Without revealing any too-obvious spoilers, I can say that most of the book is very interesting, but I’ll be skipping some parts when I re-read it next time. Simmons makes some general mistakes, such as getting the ending of “The Copper Beeches” wrong, and he makes up an entirely spurious backstory about Holmes’s origins. Simmons does the same thing with Professor Moriarty that Michael Dibdin did in The Last Sherlock Holmes Story, although in this case it’s for a much more noble purpose. He also has taken a female criminal and her assassin son and incorrectly given her the name of a Canonical character, attempting to tear down the reputation of the true figure, and also libelously fictionalizing whole chunks of the book in order to try to create a shocking relationship between the assassin and his supposed father. I’ll mark all of this down as “Incorrect.”
In spite of these parts which try to damage the Canon instead of uplift it, this book for the most part is still enjoyable, although one must read it carefully and with a grain of salt to be aware of the falsehoods. The best part of the book, for me, was Holmes and James’s visit to a certain famed part of a Washington, D.C. cemetery. I’ve previously had no interest in that area, but now I think that I’ll be certain to visit there when I’m next the capital.
Most of this book takes place in Washington, D.C. and New York, with side trips to Connecticut and Chicago. There are a number of other pastiches by other authors set in the spring of 1893 that also have Holmes all over the U.S. during this time, and this story, where Holmes is fighting the anarchist’s intrigue, serves to augment those other stories by explaining why he was in the U.S. then. Some of Holmes’s other adventures in the U.S. during the spring of 1893 are related in the following:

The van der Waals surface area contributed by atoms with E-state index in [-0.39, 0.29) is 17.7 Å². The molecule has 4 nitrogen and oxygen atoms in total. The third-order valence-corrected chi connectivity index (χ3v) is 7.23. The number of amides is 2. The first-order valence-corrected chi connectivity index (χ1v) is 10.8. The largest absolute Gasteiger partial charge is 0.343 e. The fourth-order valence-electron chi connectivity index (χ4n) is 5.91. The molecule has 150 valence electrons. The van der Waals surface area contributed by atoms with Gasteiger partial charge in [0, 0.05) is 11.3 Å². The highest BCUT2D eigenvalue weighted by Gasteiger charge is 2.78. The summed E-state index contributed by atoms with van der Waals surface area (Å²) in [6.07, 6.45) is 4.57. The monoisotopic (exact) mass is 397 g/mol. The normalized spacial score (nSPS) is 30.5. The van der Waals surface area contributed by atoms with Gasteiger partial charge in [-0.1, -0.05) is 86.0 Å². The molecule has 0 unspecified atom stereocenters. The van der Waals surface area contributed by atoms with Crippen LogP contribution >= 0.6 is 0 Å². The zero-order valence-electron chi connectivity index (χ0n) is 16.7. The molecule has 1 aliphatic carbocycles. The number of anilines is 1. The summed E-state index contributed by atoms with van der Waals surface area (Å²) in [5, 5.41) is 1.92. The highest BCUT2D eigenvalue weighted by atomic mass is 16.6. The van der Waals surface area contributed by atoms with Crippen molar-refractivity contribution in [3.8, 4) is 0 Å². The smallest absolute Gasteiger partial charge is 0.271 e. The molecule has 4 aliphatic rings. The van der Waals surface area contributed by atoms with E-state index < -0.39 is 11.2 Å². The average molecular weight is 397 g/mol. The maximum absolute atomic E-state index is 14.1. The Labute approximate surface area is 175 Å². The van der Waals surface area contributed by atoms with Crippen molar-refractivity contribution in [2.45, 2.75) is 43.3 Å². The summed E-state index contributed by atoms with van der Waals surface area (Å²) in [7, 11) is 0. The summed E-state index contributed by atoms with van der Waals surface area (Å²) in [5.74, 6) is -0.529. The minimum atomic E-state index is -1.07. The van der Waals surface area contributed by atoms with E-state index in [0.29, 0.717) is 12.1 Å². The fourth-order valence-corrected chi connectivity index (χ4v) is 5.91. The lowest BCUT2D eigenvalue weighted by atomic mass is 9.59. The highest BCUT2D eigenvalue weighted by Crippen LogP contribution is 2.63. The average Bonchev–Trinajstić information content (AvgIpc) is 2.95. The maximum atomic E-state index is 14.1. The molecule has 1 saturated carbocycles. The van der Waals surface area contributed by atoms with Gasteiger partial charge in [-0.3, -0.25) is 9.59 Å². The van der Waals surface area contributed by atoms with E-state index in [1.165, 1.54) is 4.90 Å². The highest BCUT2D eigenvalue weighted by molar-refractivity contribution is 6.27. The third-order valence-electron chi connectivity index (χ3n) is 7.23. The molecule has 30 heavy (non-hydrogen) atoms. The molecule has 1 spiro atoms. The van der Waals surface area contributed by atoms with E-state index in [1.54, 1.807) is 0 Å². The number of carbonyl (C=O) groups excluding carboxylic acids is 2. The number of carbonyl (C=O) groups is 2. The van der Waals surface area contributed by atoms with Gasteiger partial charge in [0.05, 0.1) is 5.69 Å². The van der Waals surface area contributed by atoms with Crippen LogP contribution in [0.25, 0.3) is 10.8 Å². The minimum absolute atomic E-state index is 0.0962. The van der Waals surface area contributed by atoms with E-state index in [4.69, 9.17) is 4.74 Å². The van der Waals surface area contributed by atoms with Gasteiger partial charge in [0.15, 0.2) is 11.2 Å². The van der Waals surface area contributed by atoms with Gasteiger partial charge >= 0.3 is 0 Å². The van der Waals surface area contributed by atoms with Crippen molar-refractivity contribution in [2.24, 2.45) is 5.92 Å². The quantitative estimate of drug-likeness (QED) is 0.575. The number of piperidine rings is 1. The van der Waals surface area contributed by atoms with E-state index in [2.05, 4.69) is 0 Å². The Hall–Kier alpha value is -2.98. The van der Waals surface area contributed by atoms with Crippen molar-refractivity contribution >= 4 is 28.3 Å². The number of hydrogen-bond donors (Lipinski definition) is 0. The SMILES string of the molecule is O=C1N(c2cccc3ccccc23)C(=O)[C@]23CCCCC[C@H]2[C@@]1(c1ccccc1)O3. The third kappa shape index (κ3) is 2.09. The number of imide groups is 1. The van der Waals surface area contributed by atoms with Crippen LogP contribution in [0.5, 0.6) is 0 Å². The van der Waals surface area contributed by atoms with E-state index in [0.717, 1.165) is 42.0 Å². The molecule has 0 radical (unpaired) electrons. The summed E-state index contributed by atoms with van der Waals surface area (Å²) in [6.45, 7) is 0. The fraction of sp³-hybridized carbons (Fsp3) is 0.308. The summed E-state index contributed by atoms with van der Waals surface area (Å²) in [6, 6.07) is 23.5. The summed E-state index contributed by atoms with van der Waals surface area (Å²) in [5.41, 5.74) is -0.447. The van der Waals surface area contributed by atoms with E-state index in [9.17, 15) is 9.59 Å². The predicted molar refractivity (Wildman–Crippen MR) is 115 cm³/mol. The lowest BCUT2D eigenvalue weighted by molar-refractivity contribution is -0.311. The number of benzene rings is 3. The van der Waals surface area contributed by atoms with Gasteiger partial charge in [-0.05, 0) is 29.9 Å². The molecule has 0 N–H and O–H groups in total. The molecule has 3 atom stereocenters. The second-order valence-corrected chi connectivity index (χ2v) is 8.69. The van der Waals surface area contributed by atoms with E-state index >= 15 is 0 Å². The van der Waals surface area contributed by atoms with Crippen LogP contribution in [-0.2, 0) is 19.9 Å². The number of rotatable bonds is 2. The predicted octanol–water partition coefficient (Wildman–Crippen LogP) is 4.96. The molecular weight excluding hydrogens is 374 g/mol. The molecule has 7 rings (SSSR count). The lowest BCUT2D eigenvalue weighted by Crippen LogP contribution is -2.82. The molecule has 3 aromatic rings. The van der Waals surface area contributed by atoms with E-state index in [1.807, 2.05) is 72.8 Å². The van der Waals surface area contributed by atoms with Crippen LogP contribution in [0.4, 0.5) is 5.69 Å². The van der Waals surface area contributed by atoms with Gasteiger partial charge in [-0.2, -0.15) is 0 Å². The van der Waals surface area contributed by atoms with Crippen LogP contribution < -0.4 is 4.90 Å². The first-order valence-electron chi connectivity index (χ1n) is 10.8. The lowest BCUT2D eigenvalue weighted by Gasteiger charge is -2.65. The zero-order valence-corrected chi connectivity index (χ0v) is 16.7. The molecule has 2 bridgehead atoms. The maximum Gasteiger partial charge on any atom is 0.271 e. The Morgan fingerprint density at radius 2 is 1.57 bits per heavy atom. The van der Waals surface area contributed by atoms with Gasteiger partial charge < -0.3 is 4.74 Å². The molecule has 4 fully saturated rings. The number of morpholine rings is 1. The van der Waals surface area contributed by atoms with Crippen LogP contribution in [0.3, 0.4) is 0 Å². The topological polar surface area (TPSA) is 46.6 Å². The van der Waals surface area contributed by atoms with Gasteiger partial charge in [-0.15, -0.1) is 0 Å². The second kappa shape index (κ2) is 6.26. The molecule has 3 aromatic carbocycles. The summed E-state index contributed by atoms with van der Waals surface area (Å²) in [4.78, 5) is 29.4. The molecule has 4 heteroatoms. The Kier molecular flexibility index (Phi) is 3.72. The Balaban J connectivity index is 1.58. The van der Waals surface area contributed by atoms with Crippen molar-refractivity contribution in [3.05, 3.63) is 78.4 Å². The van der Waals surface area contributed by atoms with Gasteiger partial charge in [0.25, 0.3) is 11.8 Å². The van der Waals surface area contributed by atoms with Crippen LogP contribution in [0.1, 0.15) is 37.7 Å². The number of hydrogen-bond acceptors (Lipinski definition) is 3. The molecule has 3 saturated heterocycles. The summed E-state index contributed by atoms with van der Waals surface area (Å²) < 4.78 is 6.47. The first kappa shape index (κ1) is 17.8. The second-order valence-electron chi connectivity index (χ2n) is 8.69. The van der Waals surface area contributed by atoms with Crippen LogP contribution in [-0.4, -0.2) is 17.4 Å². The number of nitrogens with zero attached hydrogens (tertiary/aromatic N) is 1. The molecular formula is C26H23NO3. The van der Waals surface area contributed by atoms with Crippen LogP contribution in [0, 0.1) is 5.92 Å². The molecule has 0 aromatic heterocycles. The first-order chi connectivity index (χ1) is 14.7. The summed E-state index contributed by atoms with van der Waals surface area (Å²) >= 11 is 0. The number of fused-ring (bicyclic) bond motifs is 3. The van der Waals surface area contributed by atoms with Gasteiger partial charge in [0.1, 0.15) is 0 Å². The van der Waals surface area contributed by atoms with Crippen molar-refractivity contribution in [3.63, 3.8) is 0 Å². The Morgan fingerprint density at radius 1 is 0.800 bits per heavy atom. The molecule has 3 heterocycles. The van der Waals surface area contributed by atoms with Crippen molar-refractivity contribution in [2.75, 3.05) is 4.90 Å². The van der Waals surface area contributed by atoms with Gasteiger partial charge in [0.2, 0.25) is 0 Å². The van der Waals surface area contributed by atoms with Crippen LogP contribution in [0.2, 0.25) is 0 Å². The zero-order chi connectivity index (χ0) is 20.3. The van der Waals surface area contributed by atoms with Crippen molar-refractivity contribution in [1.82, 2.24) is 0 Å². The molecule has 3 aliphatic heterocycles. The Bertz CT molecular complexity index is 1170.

By Philip J. Carraher:
• Alias Simon Hawkes (Four short stories: “The Magic Alibi”; “The Captive Forger”; “The Glass Room”, and “The Talking Ghost”)
• Sherlock Holmes: The Adventure of the Dead Rabbit’s Society
• Sherlock Holmes in New York: The Adventure of the New York Ripper
By Owen Haskell
• Sherlock Holmes and the Fall River Tragedy
By Donald W. Holmes
• Indian River Trilogy (Two short stories: “The Menacing Midden” and “Barker’s Bluff”)
Stories in Sherlock Holmes: The Hidden Years (edited by Michael Kurland, also a contributor to The MX Book of New Sherlock Holmes Stories)
• “The Mystery of Dr Thorvald Sigerson” – Linda Robertson
• “The Bughouse Caper” – Bill Pronzini
• “The Strange Case of the Voodoo Priestess” – Carole Bugge
• “Cross of Gold” – Michael Collins
By David Marcum (That’s me!)
• “The Adventure of the Brother’s Request” The Papers of Sherlock Holmes –Vol. II
. . . and also in numerous short stories found on the internet.
All in all, I much prefer Mr. Victor’s tale of Henry James and Sherlock Holmes, but both serve as interesting companion pieces. Read them both and decide for yourself!
More about The MX Book of New Sherlock Holmes Stories can be found at: